5. What are some important things a patient with IBS should be aware of before going on the low FODMAP diet?
Firstly, it is crucial that patients have visited their doctor and received a formal diagnosis of IBS before they embark on a low FODMAP diet. Secondly, patients need to be aware that the low FODMAP diet is a complex and highly restrictive diet, and should only be followed under the supervision of a registered dietitian. Lastly, it is important to note that the low FODMAP diet consists of 3 separate stages: the restriction stage, re-introduction stage and personalisation stage. It is crucial to ensure patients don’t remain in the restriction stage for more than 8 weeks and that they progress to the re-introduction stage once (and if) their symptoms improve – this is to avoid being on such a restrictive diet for a long period of time unnecessarily.
6. Is the low FODMAP diet solely intended for IBS patients? What are the potential consequences that may arise if a non-IBS patient starts following the diet without the supervision of a healthcare professional?
Currently, studies have only established the effectiveness of the low FODMAP diet in IBS, and there is preliminary evidence to show that this diet may improve symptoms in patients with inflammatory bowel disease in remission; therefore, this diet is to be followed by patients with functional bowel symptoms only. There is no need to follow a low FODMAP diet unless functional bowel symptoms are experienced. There are very good reasons why people without functional bowel symptoms should not follow the low FODMAP diet: firstly, studies have shown that the low FODMAP diet may lead to nutritional deficiencies and changes in the gut microbiota composition, raising concerns regarding the long-term safety of the diet; it is for this reason that even patients with IBS should not follow the restrictive stage of the diet for more than 8 weeks. Secondly, although FODMAPs may contribute to symptom exacerbation in patients with IBS, they are actually beneficial for gut health in general as they act as prebiotics and feed our gut microbiota. Restricting them unnecessarily would mean that we may “starve” some important gut microbiota species and therefore decrease their number and beneficial effects they exert in our gut!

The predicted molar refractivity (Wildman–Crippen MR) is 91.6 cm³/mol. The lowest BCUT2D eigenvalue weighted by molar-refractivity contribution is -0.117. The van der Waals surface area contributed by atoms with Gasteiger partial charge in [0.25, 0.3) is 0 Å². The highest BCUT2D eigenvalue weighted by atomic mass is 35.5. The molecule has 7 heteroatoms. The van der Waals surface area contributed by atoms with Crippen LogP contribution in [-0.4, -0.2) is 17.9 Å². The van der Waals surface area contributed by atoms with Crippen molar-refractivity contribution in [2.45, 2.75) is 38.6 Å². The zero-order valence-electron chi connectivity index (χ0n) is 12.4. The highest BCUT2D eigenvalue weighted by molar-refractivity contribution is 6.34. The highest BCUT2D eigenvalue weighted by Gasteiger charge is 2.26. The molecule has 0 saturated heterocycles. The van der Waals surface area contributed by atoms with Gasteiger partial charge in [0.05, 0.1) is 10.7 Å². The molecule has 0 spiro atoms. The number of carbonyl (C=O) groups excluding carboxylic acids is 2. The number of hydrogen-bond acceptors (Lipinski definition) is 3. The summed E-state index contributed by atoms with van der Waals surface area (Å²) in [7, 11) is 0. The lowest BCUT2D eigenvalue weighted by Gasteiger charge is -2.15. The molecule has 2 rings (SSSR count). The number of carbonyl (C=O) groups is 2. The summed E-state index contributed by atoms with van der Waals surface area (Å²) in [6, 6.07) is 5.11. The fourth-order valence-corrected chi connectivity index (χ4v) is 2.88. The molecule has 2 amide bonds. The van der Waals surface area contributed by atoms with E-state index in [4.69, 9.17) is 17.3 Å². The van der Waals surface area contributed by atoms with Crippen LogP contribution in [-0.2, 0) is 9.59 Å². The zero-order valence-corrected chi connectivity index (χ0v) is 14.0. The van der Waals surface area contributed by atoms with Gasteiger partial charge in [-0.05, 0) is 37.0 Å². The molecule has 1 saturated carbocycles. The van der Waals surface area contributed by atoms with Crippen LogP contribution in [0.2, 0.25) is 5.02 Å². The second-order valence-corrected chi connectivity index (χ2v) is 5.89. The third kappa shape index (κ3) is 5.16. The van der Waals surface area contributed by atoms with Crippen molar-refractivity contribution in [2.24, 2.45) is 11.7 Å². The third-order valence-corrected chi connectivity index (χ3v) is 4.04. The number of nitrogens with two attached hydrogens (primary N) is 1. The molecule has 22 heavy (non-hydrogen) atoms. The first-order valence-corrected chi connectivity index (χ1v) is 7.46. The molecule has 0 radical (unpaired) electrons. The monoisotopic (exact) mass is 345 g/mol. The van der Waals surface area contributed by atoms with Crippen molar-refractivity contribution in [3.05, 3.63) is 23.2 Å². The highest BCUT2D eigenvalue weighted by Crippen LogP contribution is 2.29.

7. What research is needed in the field?
From establishing the long-term impact of the low FODMAP diet in symptom management and the gut microbiota composition, to gaining more information on the re-introduction stage of the low FODMAP diet and which specific FODMAPs patients are more likely to not tolerate – a lot of research is still needed! I am also particularly interested in understanding the experiences and struggles patients face while following this complex diet, as well as who is more likely to benefit from the diet!
8. Nowadays there are many gut health books out there which claim to provide a solution to the perfect diet for having a healthy gut. What are your thoughts on this?
Gut health has been a very popular topic in the past couple of years! Indeed, many books claim to provide the perfect diet for gut health, but it is important to remember that there is no one-size-fits-all when it comes to diet! A ‘perfect’ diet for gut health would depend on numerous factors, such as pre-existing conditions, symptoms, food availability etc. which the vast majority of these books do not take into consideration! Thankfully, there are books written by excellent registered dietitians and nutritionists that provide balanced and evidence-based recommendations. So my advice is to always choose books from registered dietitians and nutritionists when it comes to dietary advice!
9. What do you like to do in your spare time?
Catching up with friends and family – for the latter that always involves a trip to Greece!
10. If you could give one tip to aspiring students, what would it be?
Three things that have worked for me and that I would recommend to aspiring students and researchers are: perseverance, reflection, and willingness to expose yourself to new challenges!